A Noninferiority Margin for Acne Lesion Counts
When comparing different active treatments, a noninferiority—also called one-sided equivalence—study design is used. This study design requires the definition of a noninferiority margin. the threshold value of clinical relevance. At present, a noninferiority margin of 10 percentage points is conventionally used for the change in acne lesion counts, but it lacks empirical validation.
We analyzed the data of 4,081 patients with moderate to severe facial acne. The treatment effect was recordedby the investigator as the relative change in lesion counts from baseline (objective assessment). At the end of the treatment period, patients rated themselves as having their acne condition improved, unchanged, or worsened (subjective assessment). We compared the changes in lesion counts with the patients’ self-assessment to derive an empirically validated noninferiority margin
We found that an empirically validated noninferiority margin of 10–15 percentage points for facial acne lesion counts is appropriate.
Key WordsNoninferiority margin Acne Choice of delta Active control
Unable to display preview. Download preview PDF.
- 2.US Department of Health and Human Services. Food and Drug Administration, Center for Drug Evaluation and Research. Clinical/medical guidance for industry acne vulgaris: developing drugs for treatment. September 2005. Available at: http://www.fda.gov/cder/guidance/6499dft.pdf. accessed January 16. 2007Google Scholar
- 3.ICH (2000). International Conference on Har-monisation of Technical Requirements for Registration of Pharmaceuticals for Human Use. ICH harmonised tripartite guideline. Choice of control group and related issues in clinical trials. Recommended for adoption at step 4 of the ICH process on July 20, 2000, by the ICH steering committee.Google Scholar
- 6.SAS Institute Inc. 2004. SAS/SIAT® 9.1 Users Guide. Cary, NC: SAS Institute Inc.Google Scholar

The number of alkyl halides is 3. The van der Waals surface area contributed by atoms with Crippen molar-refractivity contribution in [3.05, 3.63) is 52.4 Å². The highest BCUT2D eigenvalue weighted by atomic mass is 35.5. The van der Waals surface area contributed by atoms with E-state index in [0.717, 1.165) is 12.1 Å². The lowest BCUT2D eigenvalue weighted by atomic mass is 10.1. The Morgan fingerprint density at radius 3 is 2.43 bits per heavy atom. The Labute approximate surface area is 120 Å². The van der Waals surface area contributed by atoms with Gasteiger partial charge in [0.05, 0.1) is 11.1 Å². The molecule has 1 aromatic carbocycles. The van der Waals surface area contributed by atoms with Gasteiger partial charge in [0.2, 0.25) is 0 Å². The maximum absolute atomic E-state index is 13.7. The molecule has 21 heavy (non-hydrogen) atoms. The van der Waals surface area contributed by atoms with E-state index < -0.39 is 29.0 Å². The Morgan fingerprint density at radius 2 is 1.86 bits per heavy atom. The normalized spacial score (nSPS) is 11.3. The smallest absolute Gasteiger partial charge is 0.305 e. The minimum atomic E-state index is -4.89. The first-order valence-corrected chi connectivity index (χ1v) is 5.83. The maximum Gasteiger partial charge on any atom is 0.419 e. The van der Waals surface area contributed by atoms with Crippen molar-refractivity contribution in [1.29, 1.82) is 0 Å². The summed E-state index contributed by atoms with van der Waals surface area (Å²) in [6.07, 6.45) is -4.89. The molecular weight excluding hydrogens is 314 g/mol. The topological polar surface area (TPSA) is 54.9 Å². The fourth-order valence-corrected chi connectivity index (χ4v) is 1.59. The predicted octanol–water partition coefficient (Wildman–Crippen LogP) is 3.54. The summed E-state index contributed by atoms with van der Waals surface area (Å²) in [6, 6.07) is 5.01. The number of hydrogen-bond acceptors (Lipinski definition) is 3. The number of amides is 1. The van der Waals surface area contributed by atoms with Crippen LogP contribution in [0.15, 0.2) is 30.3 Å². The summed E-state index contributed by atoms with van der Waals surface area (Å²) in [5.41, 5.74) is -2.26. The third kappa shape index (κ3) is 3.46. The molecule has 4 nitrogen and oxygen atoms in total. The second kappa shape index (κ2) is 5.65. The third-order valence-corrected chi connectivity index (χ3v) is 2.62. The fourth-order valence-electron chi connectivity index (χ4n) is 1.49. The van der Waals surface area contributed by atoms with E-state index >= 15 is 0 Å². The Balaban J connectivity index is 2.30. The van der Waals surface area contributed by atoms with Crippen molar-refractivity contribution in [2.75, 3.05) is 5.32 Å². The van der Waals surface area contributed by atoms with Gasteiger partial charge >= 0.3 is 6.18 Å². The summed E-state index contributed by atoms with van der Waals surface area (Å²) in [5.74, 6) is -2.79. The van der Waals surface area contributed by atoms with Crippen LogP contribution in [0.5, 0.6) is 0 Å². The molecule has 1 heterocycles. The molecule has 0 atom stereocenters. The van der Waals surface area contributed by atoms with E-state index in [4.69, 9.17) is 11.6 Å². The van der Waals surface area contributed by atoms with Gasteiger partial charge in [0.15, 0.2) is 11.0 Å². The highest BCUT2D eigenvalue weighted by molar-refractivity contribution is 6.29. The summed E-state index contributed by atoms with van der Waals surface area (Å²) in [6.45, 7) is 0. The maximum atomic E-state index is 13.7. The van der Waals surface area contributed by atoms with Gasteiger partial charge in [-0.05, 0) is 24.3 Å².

- 7.SAS Institute Inc. Available at: www.sas.com.
- 8.Schmitt GJ. Scale development for clinical as-sessment. In: Schwindt AD, Maibaich HI, eds. Cutaneous Biometrics. New York: Kluwer: 2000.Google Scholar
- 9.Loock W, Double-blind, randomized, multicenter study with SH T 470 FA in comparison with Di-anc®-35 in women with acne over 9 treatment cycles. Schering AG internal research report number AM80, June 18, 1998.Google Scholar
- 10.van Vioten WA, van Haselen CW, van Zuuren EJ, Gerlinger C. Heithecker R. The effect of 2 combined oral contraceptives containing either drospirenone or cyproterone acetate on acne and seborrhea. Cutis. 2002;69(4 Supp)):2–15.Google Scholar
- 14.Bongartz M. Multicenter, double-blind, random-ized parallel group study on efficacy of 0.03 mg ethinylestradiol and 2 mg dienogesl in comparison to triphasic ethinylestradiol and norgesti-mate over six cycles in patients with acne papulopustulosa. Schering AG internal clinical study report number A07062, June 21, 2002.Google Scholar
- 15.Wack C. Multicenter, double-blind, randomized parallel group study on efficacy of 0.03 mg ethinylestradiol and 5 mg drospirenone (DRSP) in comparison to triphasic ethinylestradiol and norgestimate (NGM) over six cycles in patients with mild to moderate acne papulopustulosa. Schering AG internal clinical study report number A07148, February 25, 2003, as amended.Google Scholar
- 16.Schneider A. Multicenter, double-blind, randomized parallel group study on efficacy of 0.035 mg ethinylestradiol/2 mg cyproterone acetate and of 0.035 mg ethinylestradiol/2 mg cyproterone acetate in combination with 10 mg cyproterone acetate in comparison to triphasic ethinylestradiol/norgestimate over 6 cycles in women with acne papulopustulosa. Schering AG internal clinical study report number A18566, July 2, 2004.Google Scholar
- 17.Zimmermann D. A 12-week, randomized, double-blind mullicenler study comparing the clinical efficacy and safety of azelaic acid 15% gel (SH H 655 BA) with its vehicle (SH H 655 PBA) in patients with mild to moderate acne. Berlex Inc. internal clinical study report number A09241, September 16, 2004.Google Scholar
- 18.A 12-week, randomized, double-blind mullicen-ter study comparing the clinical efficacy and safely of azelaic acid 15% gel (SH H 655 BA) with its vehicle (SH H 655 PBA) in patients with mild to moderate acne. Berlex Inc. internal clinical study report number A09242. September 16, 2004.Google Scholar
- 19.Gaupe K. An 8-week controlled, double-blind pilot study comparing the initial clinical effect of 15% azelaic acid hydrogel SH H 655 BA with 20% azelaic acid cream (Skinoren®) during twice-daily topical treatment of patients with papulopustular facial acne. Schering AG inter-nal clinical study report number AU36, January 15, 1999.Google Scholar